Leah Olverd: Class President, Scholar-Athlete and SCA Survivor

Leah Olverd: Class President, Scholar-Athlete and SCA Survivor

Leah Olverd, of Plainview, New York, suffered sudden cardiac arrest (SCA) on August 31, 2006, at Bethpage (NY) High School while waiting for the ball during varsity volleyball tryouts. One of her teammates, whose father is EMT, ran to call him saying, “You have to get here right away!”

Leah’s coach, Anne DiPrima, immediately began CPR while others rushed for the school’s AED, just down the hall. Leah was shocked four times and revived.

Within minutes, Leah’s mother Claudia received a frantic call at work from the coach, who said she needed to get to the school right away. “I thought it was a terrorist attack,” she said. “I didn’t realize it was about Leah.”

Caitlin Cluff: Saved by Fellow Classmates with the Courage to Act

Caitlin Cluff

Caitlin Cluff didn’t know she would meet her heroes on November 11, 2006, but when she suddenly felt faint and collapsed on the floor, Sarah Bunn and Chantelle Cordon, her two classmates at the Freemont High School in Plain City, Utah, had the courage to take action to save her life. Startled when Caitlin collapsed, they immediately sprang into action and began CPR while other bystanders called 9-1-1. Luckily, Sarah was experienced in CPR, having assisting her mother in CPR training classes many times. She and Chantelle took turns doing rescue breaths and chest compressions until a health teacher and a security guard appeared and took over.

David Belkin: Did We Win?

Survival Profile - David Belkin

Quick response by members of a pick-up basketball team and a school janitor saved David Belkin after his cardiac arrest in February 2007. The 65-year-old lawyer, who’d been pronounced in perfect health by his doctor nine days earlier, was playing a Sunday morning half-court game in an elementary school gym in Honesdale, Pa., when he collapsed. One of the other players, an emergency physician, tried to find Belkin’s pulse and couldn’t. Aware that the school district had outfitted each campus in the Poconos mountains community with an AED, the doctor started chest compressions and shouted for teammates to find the device. While one player called 9-1-1, another found the janitor, who rushed the AED to Belkin’s side. After just one shock, Belkin’s heart was beating again. “Did we win?” he asked when he awakened moments later. At the hospital, doctors installed a tiny internal defibrillator in his chest.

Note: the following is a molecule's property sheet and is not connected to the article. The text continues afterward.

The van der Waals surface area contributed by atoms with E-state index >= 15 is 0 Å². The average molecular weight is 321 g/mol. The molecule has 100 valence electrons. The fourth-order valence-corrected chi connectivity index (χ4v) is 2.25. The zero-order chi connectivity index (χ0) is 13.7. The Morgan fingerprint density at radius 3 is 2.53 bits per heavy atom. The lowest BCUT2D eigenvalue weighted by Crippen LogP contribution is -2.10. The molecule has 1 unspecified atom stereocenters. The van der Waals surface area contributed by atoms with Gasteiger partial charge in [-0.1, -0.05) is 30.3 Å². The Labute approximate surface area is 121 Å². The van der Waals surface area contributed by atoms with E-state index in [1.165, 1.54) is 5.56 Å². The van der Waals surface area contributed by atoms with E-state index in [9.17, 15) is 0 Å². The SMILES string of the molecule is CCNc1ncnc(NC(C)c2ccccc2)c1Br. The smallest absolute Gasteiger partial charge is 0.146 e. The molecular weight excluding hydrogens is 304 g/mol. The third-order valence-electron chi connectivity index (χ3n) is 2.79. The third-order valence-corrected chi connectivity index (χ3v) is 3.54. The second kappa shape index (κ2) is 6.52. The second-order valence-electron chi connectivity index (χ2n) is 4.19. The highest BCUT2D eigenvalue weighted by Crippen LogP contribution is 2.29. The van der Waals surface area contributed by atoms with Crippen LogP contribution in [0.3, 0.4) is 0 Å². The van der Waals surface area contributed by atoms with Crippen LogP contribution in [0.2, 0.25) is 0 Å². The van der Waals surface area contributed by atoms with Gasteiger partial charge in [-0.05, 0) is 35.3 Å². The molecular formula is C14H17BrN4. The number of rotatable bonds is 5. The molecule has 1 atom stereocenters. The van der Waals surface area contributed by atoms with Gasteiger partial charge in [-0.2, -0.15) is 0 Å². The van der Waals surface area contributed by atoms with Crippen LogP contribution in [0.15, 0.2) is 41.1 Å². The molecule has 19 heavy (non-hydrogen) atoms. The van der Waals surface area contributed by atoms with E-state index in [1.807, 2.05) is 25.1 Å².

Matt Keene

Survival Profile - Matt Keene

High school football lineman Matt Keene, 17, had just finished team practice when he mentioned he was having trouble breathing, then dropped onto the field and turned blue. For reasons still unknown, his heart had stopped. A coach radioed the school nurse, who called 9-1-1. Meanwhile, other coaches began CPR, and athletic trainers ran from an adjacent field with an AED. Within moments, they shocked Keene’s heart into beating.

Kimball Union Academy, a private school in New Hampshire, was prepared that afternoon in October 2006; officials had obtained two AEDs and were in the process of buying three more.

Syndicate content

Mission & Vision

The mission of the Sudden Cardiac Arrest (SCA) Foundation is to prevent death and disability from sudden cardiac arrest. The vision of the SCA Foundation is to increase awareness about sudden cardiac arrest and influence attitudinal and behavioral changes that will reduce mortality and morbidity from SCA.

SCA Newsletter

Sign Up with the SCA Foundation News in order to stay informed! (* required field)

Contact Us

The Sudden Cardiac Arrest Foundation would like to hear from you! If you have questions or comments — Contact Us!

877-722-8641

Sudden Cardiac Arrest Foundation
7500 Brooktree Road, Suite 207
Wexford, PA 15090

Copyright © 2017 Sudden Cardiac Arrest Foundation. All Rights Reserved.

Web Design & Development, & Web Hosting By FastWebEngine